One of the strengths of Wang’s study lies in how it brings to life the Communist revolution, as experienced by religious practitioners at the local level. For example, Wang’s argument that the Great Leap Forward, and not the Cultural Revolution, was ruptural to local religious communities, offers a reinterpretation of existing metanarratives of religious life under Mao. Whereas the religious suppression of the Cultural revolution was sporadic and brief, the Great Leap of 1958 was much more consequential in the privatization of Protestantism, spreading out of networks, lay-leaders, and proliferation of decentralized groups. In addition, Wang’s mining of local archives, interviews and church publications reveals an ascendant Protestantism, even as the nation was in the throes of the Cultural Revolution. As Wang surmises, new eschatological messages explaining the collapse of morality and order, and the promise of imminent salvation, would have been appealing amidst the political and social tumult of the Cultural Revolution.

This is, however, a study based on empirical research in one county in one exceptional part of Southeast China; thus one might legitimately question the extent to which Wang’s conclusions can be generalized more widely. Indeed, the book’s emphasis on Protestantism reflects the anomalous religious demography in Wenzhou. Likewise, while Wang’s observations of the blurring between religion/state through Communist party cadres who were religious practitioners themselves is fascinating, they may also reflect local specificities, such as the overwhelming popularity of ritual processions and events like the dragon boating festival. In addition, Wang’s attempt to de-center the trauma of the Cultural Revolution does not sufficiently address the role of collective memory in shaping the popular tropes and narratives this book seeks to challenge. In other words, why do myths about the Cultural Revolution and persecution continue to hold captive so many religious practitioners in China and elsewhere—including interlocutors in an arresting anecdote that the book opens with—whenever perceived state-intrusion into religious affairs takes place?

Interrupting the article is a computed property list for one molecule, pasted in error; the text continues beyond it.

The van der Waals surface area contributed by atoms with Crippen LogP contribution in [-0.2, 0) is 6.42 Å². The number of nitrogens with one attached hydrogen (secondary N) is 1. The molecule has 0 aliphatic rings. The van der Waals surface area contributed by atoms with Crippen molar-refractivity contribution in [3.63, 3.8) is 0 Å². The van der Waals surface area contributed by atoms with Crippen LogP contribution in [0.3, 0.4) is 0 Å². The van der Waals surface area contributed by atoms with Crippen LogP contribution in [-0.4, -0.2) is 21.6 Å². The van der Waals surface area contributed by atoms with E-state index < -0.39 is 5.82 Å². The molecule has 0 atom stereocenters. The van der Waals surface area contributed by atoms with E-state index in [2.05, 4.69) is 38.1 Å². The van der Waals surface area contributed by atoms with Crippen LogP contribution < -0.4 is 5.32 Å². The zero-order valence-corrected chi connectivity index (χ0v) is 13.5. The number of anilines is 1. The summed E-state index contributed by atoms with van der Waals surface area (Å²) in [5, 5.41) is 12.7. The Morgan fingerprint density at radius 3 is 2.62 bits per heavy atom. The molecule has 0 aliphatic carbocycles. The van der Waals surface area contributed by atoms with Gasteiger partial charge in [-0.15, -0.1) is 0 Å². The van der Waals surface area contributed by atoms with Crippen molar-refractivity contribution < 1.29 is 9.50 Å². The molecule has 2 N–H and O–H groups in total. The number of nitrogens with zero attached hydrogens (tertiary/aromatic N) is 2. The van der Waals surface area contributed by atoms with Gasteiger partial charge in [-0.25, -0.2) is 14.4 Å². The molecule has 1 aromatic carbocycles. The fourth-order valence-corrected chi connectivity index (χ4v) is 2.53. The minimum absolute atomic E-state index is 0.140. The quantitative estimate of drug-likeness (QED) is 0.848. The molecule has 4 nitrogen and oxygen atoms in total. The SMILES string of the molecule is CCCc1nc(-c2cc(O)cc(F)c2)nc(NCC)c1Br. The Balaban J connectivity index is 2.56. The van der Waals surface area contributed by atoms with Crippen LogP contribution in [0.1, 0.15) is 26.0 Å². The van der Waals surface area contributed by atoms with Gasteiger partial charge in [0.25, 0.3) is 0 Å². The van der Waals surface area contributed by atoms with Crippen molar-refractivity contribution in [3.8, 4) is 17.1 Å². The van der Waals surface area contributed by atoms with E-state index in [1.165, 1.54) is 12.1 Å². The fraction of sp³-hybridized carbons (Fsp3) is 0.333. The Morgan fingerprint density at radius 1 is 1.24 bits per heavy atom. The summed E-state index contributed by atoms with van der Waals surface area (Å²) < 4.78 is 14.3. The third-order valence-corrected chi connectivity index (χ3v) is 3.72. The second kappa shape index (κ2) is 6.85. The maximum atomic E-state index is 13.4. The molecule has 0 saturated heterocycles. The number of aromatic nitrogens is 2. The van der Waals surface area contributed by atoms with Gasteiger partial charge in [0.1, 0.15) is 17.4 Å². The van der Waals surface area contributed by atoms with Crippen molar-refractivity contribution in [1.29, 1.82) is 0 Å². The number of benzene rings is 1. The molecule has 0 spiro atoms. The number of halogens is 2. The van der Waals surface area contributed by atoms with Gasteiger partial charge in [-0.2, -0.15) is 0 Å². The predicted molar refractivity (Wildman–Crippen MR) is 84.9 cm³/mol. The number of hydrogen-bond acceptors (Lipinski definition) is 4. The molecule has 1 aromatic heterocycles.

Finally, Wang’s argument that Maoism created an unprecedented moment of religious de-territorialization is a compelling one, but there is little attempt to connect this to wider scholarship on religion and space, or the broader patterns of de-territorialization of diaspora religious elites who fled the People’s Republic of China in the years surrounding 1949. To what extent did both forms of de-territorialization shape the contours of contemporary Chinese religion life? Given the well-known presence of the Wenzhou diaspora in Europe and elsewhere, more than a passing nod to both bodies of literature would have even more successfully situated this intimately local story within a wider context.

Notwithstanding these limitations, which perhaps reflect the complexities and multiple contexts of Wenzhou’s religious life rather than the limitations of the empirical case studies in question, this is a well-researched, finely documented book which emphasizes the indispensable role of the Maoist campaigns in shaping the character of local religion in China today. Its detailed stories, further, provide an excellent resource for teaching about the multiple and unexpected trajectories of the Chinese Communist revolution at the local level, which insists on the Maoist revolution as both destructive but equally generative for religious life in China. 

About the Reviewer(s): 

Joshua Tan is a doctoral candidate in history at the University of California, Santa Cruz.

Date of Review: 
June 21, 2021
About the Author(s)/Editor(s)/Translator(s): 

Xiaoxuan Wang is a historian of modern and late imperial China. His research interests include communal religion, Christianity, and the Chinese diaspora in Europe and the US. He received his Ph.D. from Harvard University in 2015.


Reading Religion welcomes comments from AAR members, and you may leave a comment below by logging in with your AAR Member ID and password. Please read our policy on commenting.